…whither thou goest, I will go; and where thou lodgest, I will lodge: thy people shall be my people, and thy God my God (Ruth 1:16b)

This dedication and commitment so moved Naomi that she relented and allowed Ruth to remain with her. It is interesting that once they arrive in Israel, Naomi seems to want to help Ruth find a husband. Naomi loved Ruth. She did not want Ruth to be alone.

Chapter 2 introduces the “kinsman redeemer” that had been set up in the Mosaic Law for situations when a man dies and leaves a wife without any children. In this case the “redeemer” was to marry the widow and have children with her so that her first husband’s name and progeny are carried on in Israel and this often included land earmarked for the deceased husband. One such kinsman redeemer is introduced in verse three by the name of Boaz. Interestingly enough we learn that Boaz comes from Bethlehem (v 4). He has “reapers” who work for him to gather in the crops and he oversees their work.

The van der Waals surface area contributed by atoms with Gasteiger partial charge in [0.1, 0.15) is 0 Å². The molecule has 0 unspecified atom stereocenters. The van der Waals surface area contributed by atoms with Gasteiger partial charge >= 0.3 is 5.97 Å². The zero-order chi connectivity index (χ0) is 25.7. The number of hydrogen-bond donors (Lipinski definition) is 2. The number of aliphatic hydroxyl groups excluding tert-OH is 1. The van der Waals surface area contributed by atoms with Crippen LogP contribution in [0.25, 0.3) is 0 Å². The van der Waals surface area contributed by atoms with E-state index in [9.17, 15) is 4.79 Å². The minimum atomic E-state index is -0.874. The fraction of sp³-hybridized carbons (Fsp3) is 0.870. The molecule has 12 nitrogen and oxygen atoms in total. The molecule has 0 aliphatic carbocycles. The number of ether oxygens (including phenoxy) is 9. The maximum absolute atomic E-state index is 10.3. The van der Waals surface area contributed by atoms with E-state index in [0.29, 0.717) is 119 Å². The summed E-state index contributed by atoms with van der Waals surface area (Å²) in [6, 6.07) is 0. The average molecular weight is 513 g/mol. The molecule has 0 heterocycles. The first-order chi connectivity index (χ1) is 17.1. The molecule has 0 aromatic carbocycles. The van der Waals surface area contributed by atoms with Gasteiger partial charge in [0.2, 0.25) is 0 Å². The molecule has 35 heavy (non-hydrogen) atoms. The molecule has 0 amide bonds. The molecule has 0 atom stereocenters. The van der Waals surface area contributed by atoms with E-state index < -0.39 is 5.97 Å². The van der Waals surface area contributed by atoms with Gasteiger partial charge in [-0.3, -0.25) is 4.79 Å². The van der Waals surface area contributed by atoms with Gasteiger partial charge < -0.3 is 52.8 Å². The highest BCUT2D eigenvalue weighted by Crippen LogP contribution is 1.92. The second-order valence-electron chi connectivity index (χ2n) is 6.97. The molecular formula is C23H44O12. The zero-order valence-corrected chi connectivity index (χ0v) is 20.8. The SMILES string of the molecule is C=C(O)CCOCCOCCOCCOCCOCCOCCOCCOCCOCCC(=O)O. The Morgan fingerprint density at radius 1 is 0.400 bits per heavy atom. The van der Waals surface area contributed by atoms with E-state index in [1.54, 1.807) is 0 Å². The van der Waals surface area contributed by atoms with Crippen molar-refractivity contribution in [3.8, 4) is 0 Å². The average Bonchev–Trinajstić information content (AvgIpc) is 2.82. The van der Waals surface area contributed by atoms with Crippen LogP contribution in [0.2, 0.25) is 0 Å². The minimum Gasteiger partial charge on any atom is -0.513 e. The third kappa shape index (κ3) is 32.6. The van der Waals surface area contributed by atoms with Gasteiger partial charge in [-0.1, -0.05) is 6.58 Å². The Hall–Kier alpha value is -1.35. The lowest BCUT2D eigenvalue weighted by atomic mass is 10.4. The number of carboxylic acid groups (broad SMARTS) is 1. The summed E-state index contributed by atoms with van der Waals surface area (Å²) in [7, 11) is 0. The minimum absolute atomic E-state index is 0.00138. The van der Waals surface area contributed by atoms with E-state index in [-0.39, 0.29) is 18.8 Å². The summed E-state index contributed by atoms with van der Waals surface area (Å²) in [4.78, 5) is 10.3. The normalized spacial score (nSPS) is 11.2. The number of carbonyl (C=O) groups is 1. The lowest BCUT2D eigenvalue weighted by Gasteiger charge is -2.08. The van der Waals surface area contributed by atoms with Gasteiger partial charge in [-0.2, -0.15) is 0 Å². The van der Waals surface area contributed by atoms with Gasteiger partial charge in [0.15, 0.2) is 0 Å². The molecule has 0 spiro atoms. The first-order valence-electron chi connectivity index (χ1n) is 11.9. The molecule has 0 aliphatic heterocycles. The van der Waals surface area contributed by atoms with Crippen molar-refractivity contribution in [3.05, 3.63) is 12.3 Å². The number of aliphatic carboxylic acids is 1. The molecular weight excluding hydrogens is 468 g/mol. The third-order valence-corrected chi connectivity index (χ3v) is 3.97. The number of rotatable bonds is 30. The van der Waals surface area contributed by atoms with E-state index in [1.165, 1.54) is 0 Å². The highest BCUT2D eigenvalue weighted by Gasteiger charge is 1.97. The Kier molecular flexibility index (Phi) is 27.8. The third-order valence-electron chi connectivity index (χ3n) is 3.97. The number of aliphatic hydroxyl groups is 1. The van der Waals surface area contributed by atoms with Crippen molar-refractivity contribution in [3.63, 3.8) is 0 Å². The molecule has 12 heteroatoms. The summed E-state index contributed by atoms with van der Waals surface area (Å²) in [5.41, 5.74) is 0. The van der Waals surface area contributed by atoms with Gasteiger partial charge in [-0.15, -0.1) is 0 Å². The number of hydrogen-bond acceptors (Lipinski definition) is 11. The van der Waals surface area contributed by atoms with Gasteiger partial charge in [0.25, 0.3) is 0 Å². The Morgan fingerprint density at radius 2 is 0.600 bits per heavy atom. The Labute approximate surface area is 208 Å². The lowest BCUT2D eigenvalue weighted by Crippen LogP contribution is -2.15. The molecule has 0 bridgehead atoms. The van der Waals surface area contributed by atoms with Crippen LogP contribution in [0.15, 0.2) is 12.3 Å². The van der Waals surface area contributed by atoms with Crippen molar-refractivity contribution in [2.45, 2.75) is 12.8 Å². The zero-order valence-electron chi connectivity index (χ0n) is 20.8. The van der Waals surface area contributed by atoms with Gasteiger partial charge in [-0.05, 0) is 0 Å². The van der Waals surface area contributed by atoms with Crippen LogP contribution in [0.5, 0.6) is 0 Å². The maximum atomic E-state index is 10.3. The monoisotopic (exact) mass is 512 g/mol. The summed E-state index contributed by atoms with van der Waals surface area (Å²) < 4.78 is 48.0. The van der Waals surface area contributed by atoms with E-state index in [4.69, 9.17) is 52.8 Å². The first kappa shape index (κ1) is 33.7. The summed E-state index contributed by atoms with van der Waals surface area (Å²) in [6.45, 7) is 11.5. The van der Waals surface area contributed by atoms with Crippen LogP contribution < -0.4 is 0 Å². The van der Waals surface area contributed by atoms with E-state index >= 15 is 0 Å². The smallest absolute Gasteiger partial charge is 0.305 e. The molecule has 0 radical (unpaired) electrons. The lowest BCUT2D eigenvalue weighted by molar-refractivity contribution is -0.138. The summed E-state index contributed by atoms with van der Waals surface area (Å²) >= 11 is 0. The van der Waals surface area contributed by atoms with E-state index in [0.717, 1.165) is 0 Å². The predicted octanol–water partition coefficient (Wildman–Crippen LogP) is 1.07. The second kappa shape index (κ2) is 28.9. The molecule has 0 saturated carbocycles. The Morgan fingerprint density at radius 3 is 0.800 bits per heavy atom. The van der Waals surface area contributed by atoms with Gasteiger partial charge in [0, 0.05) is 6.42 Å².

Ruth had already arrived to Boaz’ fields and had asked the reapers for permission to glean. Verse 7 tells us what a hard worker Ruth was and was not afraid to work in the fields. Once Boaz took notice of her, it is clear that he wanted to protect her.

8 Then said Boaz unto Ruth, Hearest thou not, my daughter? Go not to glean in another field, neither go from hence, but abide here fast by my maidens:

9 Let thine eyes be on the field that they do reap, and go thou after them: have I not charged the young men that they shall not touch thee? and when thou art athirst, go unto the vessels, and drink of that which the young men have drawn.